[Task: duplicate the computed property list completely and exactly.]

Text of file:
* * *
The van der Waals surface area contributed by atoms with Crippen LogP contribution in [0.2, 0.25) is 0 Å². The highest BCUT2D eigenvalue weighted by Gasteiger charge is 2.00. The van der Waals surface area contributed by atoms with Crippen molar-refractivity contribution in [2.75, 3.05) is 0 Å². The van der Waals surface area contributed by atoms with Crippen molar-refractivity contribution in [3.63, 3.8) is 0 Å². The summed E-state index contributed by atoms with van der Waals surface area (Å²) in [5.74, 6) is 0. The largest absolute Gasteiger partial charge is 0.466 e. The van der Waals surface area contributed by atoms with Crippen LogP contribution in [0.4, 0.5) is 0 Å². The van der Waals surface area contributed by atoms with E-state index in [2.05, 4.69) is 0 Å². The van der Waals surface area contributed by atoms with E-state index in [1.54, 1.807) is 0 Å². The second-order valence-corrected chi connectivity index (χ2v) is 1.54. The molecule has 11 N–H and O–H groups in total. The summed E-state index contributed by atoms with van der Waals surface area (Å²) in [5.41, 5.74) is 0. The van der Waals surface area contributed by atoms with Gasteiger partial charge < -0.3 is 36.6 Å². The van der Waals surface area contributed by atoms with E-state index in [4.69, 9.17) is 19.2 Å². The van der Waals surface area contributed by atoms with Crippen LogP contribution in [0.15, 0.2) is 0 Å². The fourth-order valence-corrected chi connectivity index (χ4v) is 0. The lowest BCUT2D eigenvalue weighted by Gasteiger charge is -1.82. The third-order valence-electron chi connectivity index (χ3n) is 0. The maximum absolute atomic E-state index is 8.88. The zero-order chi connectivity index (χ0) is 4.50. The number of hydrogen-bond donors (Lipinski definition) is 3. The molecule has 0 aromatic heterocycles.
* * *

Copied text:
The van der Waals surface area contributed by atoms with Crippen LogP contribution in [0.2, 0.25) is 0 Å². The highest BCUT2D eigenvalue weighted by Gasteiger charge is 2.00. The van der Waals surface area contributed by atoms with Crippen molar-refractivity contribution in [2.75, 3.05) is 0 Å². The van der Waals surface area contributed by atoms with Crippen molar-refractivity contribution in [3.63, 3.8) is 0 Å². The summed E-state index contributed by atoms with van der Waals surface area (Å²) in [5.74, 6) is 0. The largest absolute Gasteiger partial charge is 0.466 e. The van der Waals surface area contributed by atoms with Crippen LogP contribution in [0.4, 0.5) is 0 Å². The van der Waals surface area contributed by atoms with E-state index in [2.05, 4.69) is 0 Å². The van der Waals surface area contributed by atoms with E-state index in [1.54, 1.807) is 0 Å². The second-order valence-corrected chi connectivity index (χ2v) is 1.54. The molecule has 11 N–H and O–H groups in total. The summed E-state index contributed by atoms with van der Waals surface area (Å²) in [5.41, 5.74) is 0. The van der Waals surface area contributed by atoms with Gasteiger partial charge < -0.3 is 36.6 Å². The van der Waals surface area contributed by atoms with E-state index in [4.69, 9.17) is 19.2 Å². The van der Waals surface area contributed by atoms with Crippen LogP contribution in [0.15, 0.2) is 0 Å². The fourth-order valence-corrected chi connectivity index (χ4v) is 0. The lowest BCUT2D eigenvalue weighted by Gasteiger charge is -1.82. The third-order valence-electron chi connectivity index (χ3n) is 0. The maximum absolute atomic E-state index is 8.88. The zero-order chi connectivity index (χ0) is 4.50. The number of hydrogen-bond donors (Lipinski definition) is 3. The molecule has 0 aromatic heterocycles.